This unyielding judicial restriction in Quayle prevented the court from fully engaging with the situation of two of the appellants in the case, Taylor and Lee, who ran a holistic clinic which supplied cannabis to patients, many of whom were suffering from debilitating diseases or terminal illnesses. As Szasz famously observed in his polemic, Ceremonial Chemistry, ‘today in therapeutic societies, only the physician is allowed to dispense ‘dangerous drugs’. If anyone else does so, he is called a ‘pusher’, and is again condemned and punished regardless of the consequences of his efforts’ (Szasz, 2003, p. 66). Yet, through embracing a broader conception of health, as facilitated by a human rights lens, the judiciary could have feasibly recognised the preferential treatment afforded to the pharmaceutical industry and the dominant health care systems. If the UK government were to officially recognise this state of affairs, public health policies could develop which reflect the de facto social club and compassionate club models observed in the US and Canada (Lucas, 2008; Reiman, 2008). When researching medicinal cannabis facilities in California, Reiman (2008) observes that the holistic community-based models can offer more social, physical mental and emotional support than the traditional pharmacy model alone. According to Reiman, such facilities respond to the often multi-faceted health needs of medicinal cannabis consumers, for whom a commonality is illness, both chronic and terminal. Public health approaches therefore need to facilitate individuals adjusting to complex health factors. Reiman (2008) notes that the social support groups, counselling and the entertainment services offered in California, can alleviate depression and facilitate social integration, a significant outcome given the often compounding needs of chronically ill consumers. Arguments have started to be made as to how the UK’s growing Cannabis Social Clubs could develop their model therapeutically, and how both the Dutch pharmacy model and the social club model could be integrated to allow for a holistic, broader and a more interconnected approach to health (Bone, 2014).
A final failure of the UK judiciary to embrace a broader conception of health is through their implied concern that the individuals in Quayle may have derived pleasure from their cannabis use, as opposed to it solely relieving them of pain (Quayle, para. 77). Rather than accepting pleasure as a valued and legitimate health outcome – in line with the WHO’s broad definition of health, encompassing the idea of ‘complete well-being’ – pleasure is often negated or frowned upon within the drug policy sphere (Holt & Treloar, 2008). In reality, pleasure is what motivates most, if not all, mammalian behaviour (Coveney & Bunton, 2003; Mackenzie, 2011). Thus, it is important to account for pleasure as well as harm in any judicial balancing exercise and to generally theorise a place for this notion, which various harm reduction and public health initiatives across the globe are beginning to do (Bunton & Coveney, 2011). The Chicago Recovery Alliance observes a notable increase in safer injecting practices when service users are informed that they will maximise their pleasure through injecting at a certain angle, as opposed to when the organisation solely informs them that injecting at a certain angle would limit their chances of damaging a vein (Scott, 2013). Winstock also explores the relationship between harm reduction and pleasure through generating ‘The Highway Code: A Guide to Safer More Enjoyable Drug Use’ from the ‘Global Drug Survey’, in order to maximise the benefits and to minimise the risks derived from psychoactive substances (Global Drug Survey, 2014). Race (2009, p. ix) observes that pleasure remains a contentious issue within the drug policy field since ‘taking drugs for pleasure would appear to transgress the moral logic of ‘restoring health’ that guarantees their pharmaceutical legitimacy’. Regardless, commentators are beginning to challenge the biomedical hegemony of psychoactive research, through embracing the idea of ‘entheogenic therapy’, ‘benefit maximisation’ and ‘pleasure’ more generally into our developing conceptions of health and well-being (Blainey, 2015; Mackenzie, 2011; Tupper, 2008).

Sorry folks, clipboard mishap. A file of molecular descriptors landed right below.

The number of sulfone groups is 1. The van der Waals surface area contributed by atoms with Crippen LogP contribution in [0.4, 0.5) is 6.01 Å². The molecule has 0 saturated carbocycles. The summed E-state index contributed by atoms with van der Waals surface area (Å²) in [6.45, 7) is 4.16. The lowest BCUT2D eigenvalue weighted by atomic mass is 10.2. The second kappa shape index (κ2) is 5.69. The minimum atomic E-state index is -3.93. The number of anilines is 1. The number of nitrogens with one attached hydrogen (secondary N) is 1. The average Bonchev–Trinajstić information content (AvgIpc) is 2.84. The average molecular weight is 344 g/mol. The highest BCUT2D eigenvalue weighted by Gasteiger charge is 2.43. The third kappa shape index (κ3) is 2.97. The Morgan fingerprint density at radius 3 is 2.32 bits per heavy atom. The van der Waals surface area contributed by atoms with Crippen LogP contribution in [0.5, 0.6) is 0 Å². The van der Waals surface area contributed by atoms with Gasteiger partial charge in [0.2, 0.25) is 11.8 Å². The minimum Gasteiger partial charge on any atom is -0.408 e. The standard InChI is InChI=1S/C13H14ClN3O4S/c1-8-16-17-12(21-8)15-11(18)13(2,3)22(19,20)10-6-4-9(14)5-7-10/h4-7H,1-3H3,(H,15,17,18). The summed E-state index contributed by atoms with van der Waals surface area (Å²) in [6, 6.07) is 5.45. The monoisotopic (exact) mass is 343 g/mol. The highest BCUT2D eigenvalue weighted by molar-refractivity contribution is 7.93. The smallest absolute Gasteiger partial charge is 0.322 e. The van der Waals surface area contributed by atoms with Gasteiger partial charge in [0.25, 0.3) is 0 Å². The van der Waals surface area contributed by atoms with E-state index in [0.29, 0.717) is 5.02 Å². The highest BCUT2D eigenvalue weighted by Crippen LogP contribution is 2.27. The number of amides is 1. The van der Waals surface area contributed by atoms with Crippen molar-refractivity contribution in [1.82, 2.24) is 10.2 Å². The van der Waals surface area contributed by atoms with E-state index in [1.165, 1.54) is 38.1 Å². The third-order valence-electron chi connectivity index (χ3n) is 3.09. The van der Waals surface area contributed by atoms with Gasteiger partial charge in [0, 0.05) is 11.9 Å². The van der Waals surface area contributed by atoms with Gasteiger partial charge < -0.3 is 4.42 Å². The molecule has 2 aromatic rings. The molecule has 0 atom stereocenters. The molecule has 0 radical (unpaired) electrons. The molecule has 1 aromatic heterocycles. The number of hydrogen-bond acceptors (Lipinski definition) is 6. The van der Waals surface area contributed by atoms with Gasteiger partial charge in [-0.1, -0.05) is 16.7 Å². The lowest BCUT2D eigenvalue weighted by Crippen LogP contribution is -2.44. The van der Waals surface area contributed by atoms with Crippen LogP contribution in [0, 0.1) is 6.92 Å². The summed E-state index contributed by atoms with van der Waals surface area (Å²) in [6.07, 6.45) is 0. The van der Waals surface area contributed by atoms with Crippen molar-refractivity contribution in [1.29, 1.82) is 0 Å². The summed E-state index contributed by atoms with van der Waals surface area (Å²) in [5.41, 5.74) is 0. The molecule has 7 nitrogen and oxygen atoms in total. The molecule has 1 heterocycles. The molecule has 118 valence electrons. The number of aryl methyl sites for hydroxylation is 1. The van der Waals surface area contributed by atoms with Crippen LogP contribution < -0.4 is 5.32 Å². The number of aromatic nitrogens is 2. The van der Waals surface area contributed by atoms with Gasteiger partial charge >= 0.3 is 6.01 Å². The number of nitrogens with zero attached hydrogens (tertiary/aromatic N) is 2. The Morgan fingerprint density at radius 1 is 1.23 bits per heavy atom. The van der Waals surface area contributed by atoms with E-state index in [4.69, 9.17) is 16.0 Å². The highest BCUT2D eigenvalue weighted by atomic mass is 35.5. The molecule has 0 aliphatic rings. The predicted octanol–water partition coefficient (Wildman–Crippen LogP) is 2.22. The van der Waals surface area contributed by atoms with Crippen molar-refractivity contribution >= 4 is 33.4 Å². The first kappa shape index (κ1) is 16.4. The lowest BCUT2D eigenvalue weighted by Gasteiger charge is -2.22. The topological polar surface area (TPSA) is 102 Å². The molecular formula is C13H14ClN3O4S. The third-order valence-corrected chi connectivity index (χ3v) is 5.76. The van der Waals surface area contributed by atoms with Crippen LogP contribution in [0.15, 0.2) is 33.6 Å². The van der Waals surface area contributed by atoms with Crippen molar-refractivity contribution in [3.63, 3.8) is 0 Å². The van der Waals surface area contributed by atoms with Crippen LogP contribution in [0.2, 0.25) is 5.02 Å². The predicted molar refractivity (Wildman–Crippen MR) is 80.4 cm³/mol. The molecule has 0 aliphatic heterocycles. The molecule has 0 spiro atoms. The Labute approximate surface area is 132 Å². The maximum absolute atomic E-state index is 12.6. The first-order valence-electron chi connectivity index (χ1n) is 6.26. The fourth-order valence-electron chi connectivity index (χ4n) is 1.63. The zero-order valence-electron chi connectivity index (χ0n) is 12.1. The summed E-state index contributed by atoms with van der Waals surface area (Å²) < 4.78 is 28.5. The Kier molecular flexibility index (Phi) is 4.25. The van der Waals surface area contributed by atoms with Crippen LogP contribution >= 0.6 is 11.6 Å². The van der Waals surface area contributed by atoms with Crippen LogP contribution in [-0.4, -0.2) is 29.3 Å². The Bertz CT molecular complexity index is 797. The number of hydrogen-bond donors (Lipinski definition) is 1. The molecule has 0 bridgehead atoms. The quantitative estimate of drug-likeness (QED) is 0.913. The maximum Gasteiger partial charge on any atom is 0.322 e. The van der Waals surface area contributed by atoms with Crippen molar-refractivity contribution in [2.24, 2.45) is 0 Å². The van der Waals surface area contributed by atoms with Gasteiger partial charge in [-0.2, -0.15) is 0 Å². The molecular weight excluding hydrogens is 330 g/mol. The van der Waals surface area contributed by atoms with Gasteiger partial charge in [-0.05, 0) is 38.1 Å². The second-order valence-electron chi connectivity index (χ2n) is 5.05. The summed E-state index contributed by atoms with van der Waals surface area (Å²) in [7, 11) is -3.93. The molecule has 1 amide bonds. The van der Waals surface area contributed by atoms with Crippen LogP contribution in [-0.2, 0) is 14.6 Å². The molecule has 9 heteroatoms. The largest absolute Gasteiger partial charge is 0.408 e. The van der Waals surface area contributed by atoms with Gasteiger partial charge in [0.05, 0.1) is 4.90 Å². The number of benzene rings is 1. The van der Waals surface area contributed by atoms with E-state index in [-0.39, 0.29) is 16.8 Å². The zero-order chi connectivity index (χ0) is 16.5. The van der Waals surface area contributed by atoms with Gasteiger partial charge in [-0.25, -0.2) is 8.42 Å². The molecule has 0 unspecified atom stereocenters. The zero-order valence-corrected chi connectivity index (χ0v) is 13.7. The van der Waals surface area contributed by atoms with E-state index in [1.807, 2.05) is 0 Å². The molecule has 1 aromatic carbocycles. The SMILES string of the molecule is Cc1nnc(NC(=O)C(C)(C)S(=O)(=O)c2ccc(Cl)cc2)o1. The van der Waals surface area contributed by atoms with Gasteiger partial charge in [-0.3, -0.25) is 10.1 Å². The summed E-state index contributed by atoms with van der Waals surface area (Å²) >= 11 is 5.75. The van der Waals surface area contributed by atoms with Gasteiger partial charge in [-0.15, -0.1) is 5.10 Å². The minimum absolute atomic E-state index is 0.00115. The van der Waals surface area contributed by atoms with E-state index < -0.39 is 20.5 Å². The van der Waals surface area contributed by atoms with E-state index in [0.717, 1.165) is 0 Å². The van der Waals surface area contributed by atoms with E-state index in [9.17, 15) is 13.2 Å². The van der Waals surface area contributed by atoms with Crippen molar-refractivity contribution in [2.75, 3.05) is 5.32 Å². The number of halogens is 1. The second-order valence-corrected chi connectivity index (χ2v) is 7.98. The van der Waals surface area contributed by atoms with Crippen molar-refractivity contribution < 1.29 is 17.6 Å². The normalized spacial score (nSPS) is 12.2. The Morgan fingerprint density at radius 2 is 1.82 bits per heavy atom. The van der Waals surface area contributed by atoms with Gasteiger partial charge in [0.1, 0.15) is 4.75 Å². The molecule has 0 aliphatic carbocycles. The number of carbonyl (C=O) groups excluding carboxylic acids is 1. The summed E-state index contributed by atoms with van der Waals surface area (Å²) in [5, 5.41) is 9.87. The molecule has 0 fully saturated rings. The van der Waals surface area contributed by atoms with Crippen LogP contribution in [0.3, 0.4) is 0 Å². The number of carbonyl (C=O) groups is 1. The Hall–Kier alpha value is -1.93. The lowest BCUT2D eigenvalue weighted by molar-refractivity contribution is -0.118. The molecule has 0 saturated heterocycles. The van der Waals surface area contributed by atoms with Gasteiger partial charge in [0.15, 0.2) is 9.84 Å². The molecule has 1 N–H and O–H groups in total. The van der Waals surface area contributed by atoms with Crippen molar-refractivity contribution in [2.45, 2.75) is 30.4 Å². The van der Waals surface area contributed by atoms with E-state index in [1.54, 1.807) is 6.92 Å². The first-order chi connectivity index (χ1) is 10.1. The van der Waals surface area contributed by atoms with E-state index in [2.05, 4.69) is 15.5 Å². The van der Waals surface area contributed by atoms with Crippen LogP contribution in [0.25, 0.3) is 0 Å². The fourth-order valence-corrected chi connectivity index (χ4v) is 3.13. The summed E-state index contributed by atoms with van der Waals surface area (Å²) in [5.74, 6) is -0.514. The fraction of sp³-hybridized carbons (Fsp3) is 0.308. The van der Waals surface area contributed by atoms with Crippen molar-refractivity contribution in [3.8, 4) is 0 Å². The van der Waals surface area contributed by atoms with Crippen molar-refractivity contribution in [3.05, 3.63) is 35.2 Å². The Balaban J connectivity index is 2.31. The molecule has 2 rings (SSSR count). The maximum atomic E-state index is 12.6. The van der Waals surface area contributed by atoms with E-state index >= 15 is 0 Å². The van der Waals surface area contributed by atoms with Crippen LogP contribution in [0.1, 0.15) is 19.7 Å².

Tupper’s concept of benefit maximisation feeds into reshaping understandings of medicinal cannabis consumption. Both the social club and pharmacy regulatory models encourage vaporising cannabis as a pleasurable and safer delivery method, which positively builds upon global public health campaigns to recognise tobacco use as a health hazard (WHO, n.d). In California, female medicinal cannabis patients can now purchase ‘Foria’, a therapeutic cannabis oil ‘designed to enhance female pleasure’ (Foria, 2014 http://foriapleasure.com/pages/about-us). The Aphrodite Group, a collective of caregivers and patients, responsible for its development, states ‘that health and pleasure are naturally inseparable’. Additionally, Chapkis (2007) highlights that for patients coming to terms with a terminal illness, the high itself and the elevation of mood they can obtain from cannabis, particularly if they are in chronic or untreatable pain, can actually be therapeutic.
Cannabis Barbados asks that you consider seriously what you have just read, and locate it within the context of Barbados, its emerging Medicinal Cannabis Industry and its Sacramental Cannabis Act. We must rise as an informed people against the tyranny of cannabis prohibition and its associated punishments.
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This journal will be continued tomorrow.